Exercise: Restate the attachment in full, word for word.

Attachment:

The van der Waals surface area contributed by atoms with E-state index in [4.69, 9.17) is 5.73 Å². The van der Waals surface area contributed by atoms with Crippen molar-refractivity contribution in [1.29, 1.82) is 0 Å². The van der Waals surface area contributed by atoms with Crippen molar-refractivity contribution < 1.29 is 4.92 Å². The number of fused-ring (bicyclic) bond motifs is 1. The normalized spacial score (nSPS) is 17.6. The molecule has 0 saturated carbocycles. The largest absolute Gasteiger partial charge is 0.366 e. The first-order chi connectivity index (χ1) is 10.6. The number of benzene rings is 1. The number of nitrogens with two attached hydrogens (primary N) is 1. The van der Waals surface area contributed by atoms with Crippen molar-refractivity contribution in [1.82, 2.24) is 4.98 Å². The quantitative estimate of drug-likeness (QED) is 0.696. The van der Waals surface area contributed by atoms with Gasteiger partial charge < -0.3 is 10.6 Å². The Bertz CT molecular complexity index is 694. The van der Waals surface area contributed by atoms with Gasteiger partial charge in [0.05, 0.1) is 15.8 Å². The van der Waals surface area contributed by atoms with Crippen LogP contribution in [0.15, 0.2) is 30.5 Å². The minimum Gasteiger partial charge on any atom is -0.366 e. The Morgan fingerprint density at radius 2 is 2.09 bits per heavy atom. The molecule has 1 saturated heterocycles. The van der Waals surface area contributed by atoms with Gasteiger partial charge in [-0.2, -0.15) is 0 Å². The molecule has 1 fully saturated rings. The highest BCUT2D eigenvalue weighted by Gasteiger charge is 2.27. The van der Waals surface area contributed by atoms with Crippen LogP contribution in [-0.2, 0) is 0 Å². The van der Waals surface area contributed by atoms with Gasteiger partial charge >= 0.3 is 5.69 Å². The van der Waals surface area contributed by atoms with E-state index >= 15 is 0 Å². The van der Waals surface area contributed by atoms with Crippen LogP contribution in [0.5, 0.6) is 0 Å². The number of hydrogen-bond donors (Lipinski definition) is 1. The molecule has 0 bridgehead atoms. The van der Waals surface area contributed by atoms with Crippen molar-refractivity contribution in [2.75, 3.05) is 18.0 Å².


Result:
The van der Waals surface area contributed by atoms with E-state index in [4.69, 9.17) is 5.73 Å². The van der Waals surface area contributed by atoms with Crippen molar-refractivity contribution in [1.29, 1.82) is 0 Å². The van der Waals surface area contributed by atoms with Crippen molar-refractivity contribution < 1.29 is 4.92 Å². The number of fused-ring (bicyclic) bond motifs is 1. The normalized spacial score (nSPS) is 17.6. The molecule has 0 saturated carbocycles. The largest absolute Gasteiger partial charge is 0.366 e. The first-order chi connectivity index (χ1) is 10.6. The number of benzene rings is 1. The number of nitrogens with two attached hydrogens (primary N) is 1. The van der Waals surface area contributed by atoms with Crippen molar-refractivity contribution in [1.82, 2.24) is 4.98 Å². The quantitative estimate of drug-likeness (QED) is 0.696. The van der Waals surface area contributed by atoms with Gasteiger partial charge < -0.3 is 10.6 Å². The Bertz CT molecular complexity index is 694. The van der Waals surface area contributed by atoms with Gasteiger partial charge in [0.05, 0.1) is 15.8 Å². The van der Waals surface area contributed by atoms with Crippen LogP contribution in [0.15, 0.2) is 30.5 Å². The minimum Gasteiger partial charge on any atom is -0.366 e. The Morgan fingerprint density at radius 2 is 2.09 bits per heavy atom. The molecule has 1 saturated heterocycles. The van der Waals surface area contributed by atoms with Gasteiger partial charge in [-0.2, -0.15) is 0 Å². The molecule has 1 fully saturated rings. The highest BCUT2D eigenvalue weighted by Gasteiger charge is 2.27. The van der Waals surface area contributed by atoms with Crippen LogP contribution in [-0.2, 0) is 0 Å². The van der Waals surface area contributed by atoms with Gasteiger partial charge >= 0.3 is 5.69 Å². The van der Waals surface area contributed by atoms with E-state index >= 15 is 0 Å². The van der Waals surface area contributed by atoms with Crippen LogP contribution in [0.5, 0.6) is 0 Å². The number of hydrogen-bond donors (Lipinski definition) is 1. The molecule has 0 bridgehead atoms. The van der Waals surface area contributed by atoms with Crippen molar-refractivity contribution in [2.75, 3.05) is 18.0 Å².